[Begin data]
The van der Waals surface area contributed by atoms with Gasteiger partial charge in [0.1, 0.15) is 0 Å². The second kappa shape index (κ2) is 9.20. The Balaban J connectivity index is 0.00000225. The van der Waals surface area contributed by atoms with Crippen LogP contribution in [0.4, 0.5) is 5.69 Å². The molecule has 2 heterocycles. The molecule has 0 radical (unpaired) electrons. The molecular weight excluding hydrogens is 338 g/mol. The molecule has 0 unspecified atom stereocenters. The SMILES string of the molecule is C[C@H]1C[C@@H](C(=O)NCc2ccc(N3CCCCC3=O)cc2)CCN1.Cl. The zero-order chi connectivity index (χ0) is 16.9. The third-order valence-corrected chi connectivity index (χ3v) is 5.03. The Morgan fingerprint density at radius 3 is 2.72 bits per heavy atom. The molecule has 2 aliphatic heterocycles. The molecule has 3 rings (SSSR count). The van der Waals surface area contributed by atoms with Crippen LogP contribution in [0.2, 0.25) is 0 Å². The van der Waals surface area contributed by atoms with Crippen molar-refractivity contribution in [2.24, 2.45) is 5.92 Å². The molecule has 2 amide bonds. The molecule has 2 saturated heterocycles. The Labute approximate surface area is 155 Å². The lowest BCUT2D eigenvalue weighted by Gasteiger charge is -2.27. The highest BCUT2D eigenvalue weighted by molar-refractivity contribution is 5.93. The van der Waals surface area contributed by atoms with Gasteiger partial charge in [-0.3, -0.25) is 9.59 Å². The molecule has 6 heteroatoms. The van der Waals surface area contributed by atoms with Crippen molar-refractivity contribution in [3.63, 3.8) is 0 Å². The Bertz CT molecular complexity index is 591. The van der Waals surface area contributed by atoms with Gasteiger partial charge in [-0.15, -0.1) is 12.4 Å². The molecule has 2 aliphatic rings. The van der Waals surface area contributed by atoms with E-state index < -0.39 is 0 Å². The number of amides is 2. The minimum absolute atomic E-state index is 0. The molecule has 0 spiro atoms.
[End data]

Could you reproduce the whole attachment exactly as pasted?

The van der Waals surface area contributed by atoms with Gasteiger partial charge in [0.1, 0.15) is 0 Å². The second kappa shape index (κ2) is 9.20. The Balaban J connectivity index is 0.00000225. The van der Waals surface area contributed by atoms with Crippen LogP contribution in [0.4, 0.5) is 5.69 Å². The molecule has 2 heterocycles. The molecule has 0 radical (unpaired) electrons. The molecular weight excluding hydrogens is 338 g/mol. The molecule has 0 unspecified atom stereocenters. The SMILES string of the molecule is C[C@H]1C[C@@H](C(=O)NCc2ccc(N3CCCCC3=O)cc2)CCN1.Cl. The zero-order chi connectivity index (χ0) is 16.9. The third-order valence-corrected chi connectivity index (χ3v) is 5.03. The Morgan fingerprint density at radius 3 is 2.72 bits per heavy atom. The molecule has 2 aliphatic heterocycles. The molecule has 3 rings (SSSR count). The van der Waals surface area contributed by atoms with Crippen LogP contribution in [0.2, 0.25) is 0 Å². The van der Waals surface area contributed by atoms with Crippen molar-refractivity contribution in [2.24, 2.45) is 5.92 Å². The molecule has 2 amide bonds. The molecule has 2 saturated heterocycles. The Labute approximate surface area is 155 Å². The lowest BCUT2D eigenvalue weighted by Gasteiger charge is -2.27. The highest BCUT2D eigenvalue weighted by molar-refractivity contribution is 5.93. The van der Waals surface area contributed by atoms with Gasteiger partial charge in [-0.3, -0.25) is 9.59 Å². The molecule has 6 heteroatoms. The van der Waals surface area contributed by atoms with Crippen molar-refractivity contribution in [3.63, 3.8) is 0 Å². The Bertz CT molecular complexity index is 591. The van der Waals surface area contributed by atoms with Gasteiger partial charge in [-0.15, -0.1) is 12.4 Å². The molecule has 2 aliphatic rings. The van der Waals surface area contributed by atoms with E-state index < -0.39 is 0 Å². The number of amides is 2. The minimum absolute atomic E-state index is 0. The molecule has 0 spiro atoms.